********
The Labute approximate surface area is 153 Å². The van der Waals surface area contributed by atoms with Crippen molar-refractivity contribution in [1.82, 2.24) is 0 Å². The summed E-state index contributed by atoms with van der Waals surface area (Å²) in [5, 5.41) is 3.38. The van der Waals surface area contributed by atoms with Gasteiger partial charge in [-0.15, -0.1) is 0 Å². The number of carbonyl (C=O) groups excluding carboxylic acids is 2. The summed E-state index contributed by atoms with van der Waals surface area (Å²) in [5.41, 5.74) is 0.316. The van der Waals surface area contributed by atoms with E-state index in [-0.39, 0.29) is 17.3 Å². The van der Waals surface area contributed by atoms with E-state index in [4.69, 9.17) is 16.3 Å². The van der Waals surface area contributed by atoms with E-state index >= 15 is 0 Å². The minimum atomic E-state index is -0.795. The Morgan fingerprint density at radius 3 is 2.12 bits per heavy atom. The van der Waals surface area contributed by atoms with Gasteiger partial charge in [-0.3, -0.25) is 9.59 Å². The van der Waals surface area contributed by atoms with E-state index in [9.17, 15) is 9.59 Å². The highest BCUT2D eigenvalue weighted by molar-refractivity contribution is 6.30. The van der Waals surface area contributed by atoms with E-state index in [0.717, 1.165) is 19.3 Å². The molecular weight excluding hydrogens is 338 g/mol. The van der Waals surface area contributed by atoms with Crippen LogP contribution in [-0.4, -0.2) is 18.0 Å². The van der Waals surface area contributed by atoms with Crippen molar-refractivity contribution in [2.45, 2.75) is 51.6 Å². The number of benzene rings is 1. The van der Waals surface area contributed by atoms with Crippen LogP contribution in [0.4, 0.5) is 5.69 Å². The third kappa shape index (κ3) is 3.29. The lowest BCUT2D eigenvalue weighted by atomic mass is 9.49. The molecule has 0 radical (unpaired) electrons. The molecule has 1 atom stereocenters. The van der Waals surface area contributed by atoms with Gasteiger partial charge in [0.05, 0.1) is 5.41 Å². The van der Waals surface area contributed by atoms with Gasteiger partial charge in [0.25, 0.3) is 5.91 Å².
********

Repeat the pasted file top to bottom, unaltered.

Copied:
The Labute approximate surface area is 153 Å². The van der Waals surface area contributed by atoms with Crippen molar-refractivity contribution in [1.82, 2.24) is 0 Å². The summed E-state index contributed by atoms with van der Waals surface area (Å²) in [5, 5.41) is 3.38. The van der Waals surface area contributed by atoms with Gasteiger partial charge in [-0.15, -0.1) is 0 Å². The number of carbonyl (C=O) groups excluding carboxylic acids is 2. The summed E-state index contributed by atoms with van der Waals surface area (Å²) in [5.41, 5.74) is 0.316. The van der Waals surface area contributed by atoms with E-state index in [-0.39, 0.29) is 17.3 Å². The van der Waals surface area contributed by atoms with E-state index in [4.69, 9.17) is 16.3 Å². The van der Waals surface area contributed by atoms with E-state index >= 15 is 0 Å². The minimum atomic E-state index is -0.795. The Morgan fingerprint density at radius 3 is 2.12 bits per heavy atom. The van der Waals surface area contributed by atoms with Gasteiger partial charge in [-0.3, -0.25) is 9.59 Å². The van der Waals surface area contributed by atoms with E-state index in [9.17, 15) is 9.59 Å². The highest BCUT2D eigenvalue weighted by molar-refractivity contribution is 6.30. The van der Waals surface area contributed by atoms with E-state index in [0.717, 1.165) is 19.3 Å². The molecular weight excluding hydrogens is 338 g/mol. The van der Waals surface area contributed by atoms with Crippen LogP contribution in [-0.4, -0.2) is 18.0 Å². The van der Waals surface area contributed by atoms with Crippen molar-refractivity contribution in [2.45, 2.75) is 51.6 Å². The number of benzene rings is 1. The van der Waals surface area contributed by atoms with Crippen LogP contribution in [0.4, 0.5) is 5.69 Å². The third kappa shape index (κ3) is 3.29. The lowest BCUT2D eigenvalue weighted by atomic mass is 9.49. The molecule has 0 radical (unpaired) electrons. The molecule has 1 atom stereocenters. The van der Waals surface area contributed by atoms with Gasteiger partial charge in [0.05, 0.1) is 5.41 Å². The van der Waals surface area contributed by atoms with Gasteiger partial charge in [0.25, 0.3) is 5.91 Å².